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National Portrait Gallery bows to censors, withdraws Wojnarowicz video on gay love

An excerpt from a version of the video 'A Fire in My Belly' by the late artist David Wojnarowicz, which the National Portrait Gallery removed from the show 'Hide/Seek: Difference and Desire in American Portraiture.'

And the Portrait Gallery has given into this attack.

Twenty-one years ago in Washington, the Corcoran Gallery of Art took a huge hit to its prestige and credibility - a hit it has yet to fully recover from - when it canceled a show of images by the gay photographer Robert Mapplethorpe, under similar puritanical pressures. The Washington Project for the Arts, which this year celebrates its 35th anniversary, had its finest moment when it embraced the show instead.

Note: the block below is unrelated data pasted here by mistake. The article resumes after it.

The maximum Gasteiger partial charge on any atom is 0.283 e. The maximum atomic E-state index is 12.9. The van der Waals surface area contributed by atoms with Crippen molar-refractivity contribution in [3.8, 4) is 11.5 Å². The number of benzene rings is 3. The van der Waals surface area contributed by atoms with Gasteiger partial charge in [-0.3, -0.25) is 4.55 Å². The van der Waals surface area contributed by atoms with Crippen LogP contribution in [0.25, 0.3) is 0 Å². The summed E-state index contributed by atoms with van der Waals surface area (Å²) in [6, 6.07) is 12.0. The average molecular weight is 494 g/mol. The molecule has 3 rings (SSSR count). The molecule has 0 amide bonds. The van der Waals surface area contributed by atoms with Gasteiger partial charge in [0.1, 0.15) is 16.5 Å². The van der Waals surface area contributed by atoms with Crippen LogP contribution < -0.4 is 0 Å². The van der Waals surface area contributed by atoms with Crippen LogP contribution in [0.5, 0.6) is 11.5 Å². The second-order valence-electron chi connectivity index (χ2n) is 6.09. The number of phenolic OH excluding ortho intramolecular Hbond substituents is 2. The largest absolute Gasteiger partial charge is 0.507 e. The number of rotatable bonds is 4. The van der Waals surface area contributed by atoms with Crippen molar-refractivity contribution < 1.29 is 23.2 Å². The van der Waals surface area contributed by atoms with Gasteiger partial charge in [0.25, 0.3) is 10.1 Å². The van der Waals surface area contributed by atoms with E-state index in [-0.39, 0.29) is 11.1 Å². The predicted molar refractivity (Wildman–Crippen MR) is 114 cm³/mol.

So here's a gauntlet thrown down to test the courage of Washington's art institutions: Will the Hirshhorn Museum, the Katzen Arts Center, tiny Transformer, Flashpoint, or even the Phillips or National Gallery - or maybe the Corcoran, in a rare redemptive moment - have the guts to mount the video the Portrait Gallery has taken down?

Artists have the right to express themselves. Curators have the right to choose the expression they think matters most. And the rest of us have the right to see that expression, and judge those choices for ourselves.

If anyone's offended by any work in any museum, they have the easiest redress: They can vote with their feet, and avoid the art they don't like.

More from Arts & Living:

The awesomely weird adventures of Tim, Eric

D.C. anchor Doug McKelway joins Fox News

Carolyn Hax: Living together vs. shacking up

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